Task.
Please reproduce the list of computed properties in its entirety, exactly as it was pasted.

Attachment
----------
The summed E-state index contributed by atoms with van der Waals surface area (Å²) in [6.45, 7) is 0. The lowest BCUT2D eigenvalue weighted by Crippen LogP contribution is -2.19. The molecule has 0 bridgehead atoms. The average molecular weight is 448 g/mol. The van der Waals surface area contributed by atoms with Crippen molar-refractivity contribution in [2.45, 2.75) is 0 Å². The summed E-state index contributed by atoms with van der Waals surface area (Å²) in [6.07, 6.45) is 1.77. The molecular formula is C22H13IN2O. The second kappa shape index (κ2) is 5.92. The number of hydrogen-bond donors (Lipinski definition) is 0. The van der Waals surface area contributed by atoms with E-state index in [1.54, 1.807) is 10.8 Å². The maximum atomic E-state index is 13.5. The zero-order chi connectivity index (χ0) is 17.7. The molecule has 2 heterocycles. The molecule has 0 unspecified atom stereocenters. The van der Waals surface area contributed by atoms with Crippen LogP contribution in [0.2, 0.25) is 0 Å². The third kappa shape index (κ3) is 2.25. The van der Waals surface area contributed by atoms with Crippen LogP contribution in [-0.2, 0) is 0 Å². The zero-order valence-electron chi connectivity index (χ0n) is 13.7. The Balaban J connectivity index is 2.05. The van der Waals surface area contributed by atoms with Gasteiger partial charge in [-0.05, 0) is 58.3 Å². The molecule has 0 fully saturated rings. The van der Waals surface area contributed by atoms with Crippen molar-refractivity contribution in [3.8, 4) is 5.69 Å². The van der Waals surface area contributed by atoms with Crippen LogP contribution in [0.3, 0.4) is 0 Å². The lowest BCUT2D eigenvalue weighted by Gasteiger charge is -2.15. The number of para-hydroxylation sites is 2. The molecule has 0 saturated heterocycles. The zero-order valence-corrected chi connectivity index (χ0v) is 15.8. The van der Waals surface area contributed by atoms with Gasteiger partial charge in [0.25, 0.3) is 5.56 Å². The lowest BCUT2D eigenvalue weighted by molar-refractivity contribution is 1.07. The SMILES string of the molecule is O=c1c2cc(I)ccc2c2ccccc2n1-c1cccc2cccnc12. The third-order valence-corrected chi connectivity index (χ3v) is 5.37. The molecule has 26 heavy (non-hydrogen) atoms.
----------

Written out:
The summed E-state index contributed by atoms with van der Waals surface area (Å²) in [6.45, 7) is 0. The lowest BCUT2D eigenvalue weighted by Crippen LogP contribution is -2.19. The molecule has 0 bridgehead atoms. The average molecular weight is 448 g/mol. The van der Waals surface area contributed by atoms with Crippen molar-refractivity contribution in [2.45, 2.75) is 0 Å². The summed E-state index contributed by atoms with van der Waals surface area (Å²) in [6.07, 6.45) is 1.77. The molecular formula is C22H13IN2O. The second kappa shape index (κ2) is 5.92. The number of hydrogen-bond donors (Lipinski definition) is 0. The van der Waals surface area contributed by atoms with E-state index in [1.54, 1.807) is 10.8 Å². The maximum atomic E-state index is 13.5. The zero-order chi connectivity index (χ0) is 17.7. The molecule has 2 heterocycles. The molecule has 0 unspecified atom stereocenters. The van der Waals surface area contributed by atoms with Crippen LogP contribution in [0.2, 0.25) is 0 Å². The third kappa shape index (κ3) is 2.25. The van der Waals surface area contributed by atoms with Crippen LogP contribution in [-0.2, 0) is 0 Å². The zero-order valence-electron chi connectivity index (χ0n) is 13.7. The Balaban J connectivity index is 2.05. The van der Waals surface area contributed by atoms with Gasteiger partial charge in [-0.05, 0) is 58.3 Å². The molecule has 0 fully saturated rings. The van der Waals surface area contributed by atoms with Crippen molar-refractivity contribution in [3.8, 4) is 5.69 Å². The van der Waals surface area contributed by atoms with Crippen LogP contribution in [0.3, 0.4) is 0 Å². The lowest BCUT2D eigenvalue weighted by Gasteiger charge is -2.15. The number of para-hydroxylation sites is 2. The molecule has 0 saturated heterocycles. The zero-order valence-corrected chi connectivity index (χ0v) is 15.8. The van der Waals surface area contributed by atoms with Gasteiger partial charge in [0.25, 0.3) is 5.56 Å². The lowest BCUT2D eigenvalue weighted by molar-refractivity contribution is 1.07. The SMILES string of the molecule is O=c1c2cc(I)ccc2c2ccccc2n1-c1cccc2cccnc12. The third-order valence-corrected chi connectivity index (χ3v) is 5.37. The molecule has 26 heavy (non-hydrogen) atoms.